By Varya Simpson
In many people’s minds, Berkeley is synonymous with alternative lifestyles. So it should not be surprising that Berkeley currently is home to 17 yoga studios with a wide array of classes to choose from.
Originally, hatha yoga was only one part of a complex system of self-discipline in India, which lead to union with the divine. Over the last 20 years, it has achieved mainstream world-wide popularity as a healthy and accessible form of exercise. Berkeley has, once again, kept up with the times.
The hatha yoga options available in Berkeley are as diverse as its population. As has always been the case on any spiritual path, differences of opinion and divergent methods of practice have developed over time, so that today there exists a wide range of yoga schools — from very traditional forms to new-age adaptations of the ancient discipline. Whether one is searching for the meaning of life, looking for support with meditation, exercising to losing weight or stay fit, or just trying to sleep better at night, it can all be found right here.
For a beginning student just entering the world of hatha yoga, the choices can be overwhelming. Studios themselves range from gymnasium-size rooms to small, intimate studios and are located all around town. Some studios have beautiful new changing rooms with showers while others have shared bathrooms down the hall.
Class length usually varies from one hour to an hour and a half. Cost ranges in general from $12-18 per class, with less expensive community classes also available by donation. Most studios offer a reduced fee for an introductory period, which allows new students to try out a few classes and test the experience. A class series or a month-long pass may also be available, which can make long-term practice considerably cheaper.
Some classes are conducted in near silence and some have energetic music with a beat. There are special “hot” classes with room temperature at about 95 degrees and “hotter” classes at about 105-108 degrees, an environment which some teachers believe should be approached with some caution, depending on the student’s physical condition.
Beginners considering hatha yoga should reflect on what they hope to get out of a yoga practice and gauge the present level of their physical ability and energy in order to chose an appropriate class. Some styles are slower, more intentional and alignment based, such as Iyengar and Anusara, while others are more vigorous, such as various forms of power yoga including Ashtanga. And the options go on.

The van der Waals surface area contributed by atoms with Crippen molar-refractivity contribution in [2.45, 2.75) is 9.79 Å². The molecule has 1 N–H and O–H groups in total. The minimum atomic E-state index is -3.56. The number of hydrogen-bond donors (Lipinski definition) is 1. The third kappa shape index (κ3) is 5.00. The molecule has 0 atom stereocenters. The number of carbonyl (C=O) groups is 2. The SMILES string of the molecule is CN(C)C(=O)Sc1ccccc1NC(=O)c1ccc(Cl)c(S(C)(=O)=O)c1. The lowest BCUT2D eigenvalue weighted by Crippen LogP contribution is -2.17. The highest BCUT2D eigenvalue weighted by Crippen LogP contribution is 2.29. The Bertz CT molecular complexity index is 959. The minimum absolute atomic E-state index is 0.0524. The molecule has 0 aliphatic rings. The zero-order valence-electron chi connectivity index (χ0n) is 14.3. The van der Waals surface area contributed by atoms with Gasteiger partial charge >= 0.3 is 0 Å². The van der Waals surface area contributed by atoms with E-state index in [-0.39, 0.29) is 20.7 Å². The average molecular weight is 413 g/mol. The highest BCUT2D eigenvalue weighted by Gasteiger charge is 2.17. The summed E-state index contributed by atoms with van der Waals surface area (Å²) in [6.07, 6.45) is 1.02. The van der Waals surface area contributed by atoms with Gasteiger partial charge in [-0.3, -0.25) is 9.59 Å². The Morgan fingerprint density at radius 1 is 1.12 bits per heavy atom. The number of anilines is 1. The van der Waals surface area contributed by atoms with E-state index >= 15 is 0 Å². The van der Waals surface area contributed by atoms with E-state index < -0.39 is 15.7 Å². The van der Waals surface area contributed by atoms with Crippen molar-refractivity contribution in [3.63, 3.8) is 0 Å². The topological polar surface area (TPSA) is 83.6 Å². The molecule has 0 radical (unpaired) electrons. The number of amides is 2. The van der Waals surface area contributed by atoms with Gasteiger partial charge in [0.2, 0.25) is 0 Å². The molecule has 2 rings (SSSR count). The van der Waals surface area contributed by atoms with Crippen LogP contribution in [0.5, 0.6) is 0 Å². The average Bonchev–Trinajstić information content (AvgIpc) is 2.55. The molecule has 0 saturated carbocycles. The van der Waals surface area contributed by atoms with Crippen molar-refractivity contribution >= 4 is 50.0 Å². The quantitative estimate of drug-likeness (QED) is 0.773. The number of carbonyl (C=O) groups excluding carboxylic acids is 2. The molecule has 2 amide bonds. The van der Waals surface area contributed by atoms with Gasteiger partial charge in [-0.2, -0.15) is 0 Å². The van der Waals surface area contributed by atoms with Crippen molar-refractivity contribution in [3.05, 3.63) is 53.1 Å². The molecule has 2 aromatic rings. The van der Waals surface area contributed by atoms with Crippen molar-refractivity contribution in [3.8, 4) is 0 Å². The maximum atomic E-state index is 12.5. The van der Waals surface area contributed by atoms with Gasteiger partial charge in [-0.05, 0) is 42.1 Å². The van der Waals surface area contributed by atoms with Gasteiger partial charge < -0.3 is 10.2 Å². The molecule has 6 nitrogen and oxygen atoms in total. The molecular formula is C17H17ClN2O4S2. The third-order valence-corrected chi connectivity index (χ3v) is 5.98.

“Forrest yoga puts particular emphasis on core strength, while Bikram yoga does not require weight bearing on the wrist so may be especially good for those with wrist issues,” said Mark Silva, a local yoga instructor who has trained with a variety of teachers. “All styles have both elementary and more advanced classes to explore but the vigorous forms, without alignment emphasis, may have more physical demands from the start.”
As in any learning environment, finding the right teacher is of paramount importance. General advice for new students: Go to a number of classes to try out different styles of practice and experience the teaching philosophy of the instructor. Remember to have patience with yourself at whatever level you are and no matter how little or how much you can do. Don’t compare yourself to the ballerina to the right of you or the gymnast to the left. Doing yoga is being satisfied with where you are now while stretching toward the future.
For those who want to begin to stretch their bodies, following is a list of 17 yoga studios in Berkeley along with their locations, contact information, and general styles of yoga (as indicated on their websites), in alphabetical order:
Varya Simpson is the founder of Varya Tours. She will be leading a tour to South India with daily yoga taught by Mark Silva in December. For information, visit the Varya Tours website.
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